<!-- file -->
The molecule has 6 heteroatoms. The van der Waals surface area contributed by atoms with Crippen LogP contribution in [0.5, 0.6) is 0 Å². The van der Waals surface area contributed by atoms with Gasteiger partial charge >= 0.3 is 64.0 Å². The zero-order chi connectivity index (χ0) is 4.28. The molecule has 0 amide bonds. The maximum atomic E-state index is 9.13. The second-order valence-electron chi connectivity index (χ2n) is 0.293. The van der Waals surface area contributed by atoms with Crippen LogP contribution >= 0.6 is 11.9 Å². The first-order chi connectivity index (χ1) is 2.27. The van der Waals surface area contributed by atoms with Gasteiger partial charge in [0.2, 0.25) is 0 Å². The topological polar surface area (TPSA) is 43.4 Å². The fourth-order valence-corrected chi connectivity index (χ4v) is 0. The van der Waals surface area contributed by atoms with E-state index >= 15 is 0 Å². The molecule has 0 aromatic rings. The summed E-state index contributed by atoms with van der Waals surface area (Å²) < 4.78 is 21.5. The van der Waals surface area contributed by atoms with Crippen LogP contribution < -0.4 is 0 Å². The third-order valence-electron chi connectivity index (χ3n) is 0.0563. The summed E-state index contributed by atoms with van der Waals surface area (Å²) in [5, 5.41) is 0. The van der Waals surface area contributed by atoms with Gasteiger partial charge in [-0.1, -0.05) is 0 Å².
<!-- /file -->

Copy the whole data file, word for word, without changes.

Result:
The molecule has 6 heteroatoms. The van der Waals surface area contributed by atoms with Crippen LogP contribution in [0.5, 0.6) is 0 Å². The van der Waals surface area contributed by atoms with Gasteiger partial charge >= 0.3 is 64.0 Å². The zero-order chi connectivity index (χ0) is 4.28. The molecule has 0 amide bonds. The maximum atomic E-state index is 9.13. The second-order valence-electron chi connectivity index (χ2n) is 0.293. The van der Waals surface area contributed by atoms with Crippen LogP contribution >= 0.6 is 11.9 Å². The first-order chi connectivity index (χ1) is 2.27. The van der Waals surface area contributed by atoms with Gasteiger partial charge in [0.2, 0.25) is 0 Å². The topological polar surface area (TPSA) is 43.4 Å². The fourth-order valence-corrected chi connectivity index (χ4v) is 0. The van der Waals surface area contributed by atoms with E-state index >= 15 is 0 Å². The molecule has 0 aromatic rings. The summed E-state index contributed by atoms with van der Waals surface area (Å²) < 4.78 is 21.5. The van der Waals surface area contributed by atoms with Crippen LogP contribution < -0.4 is 0 Å². The third-order valence-electron chi connectivity index (χ3n) is 0.0563. The summed E-state index contributed by atoms with van der Waals surface area (Å²) in [5, 5.41) is 0. The van der Waals surface area contributed by atoms with Gasteiger partial charge in [-0.1, -0.05) is 0 Å².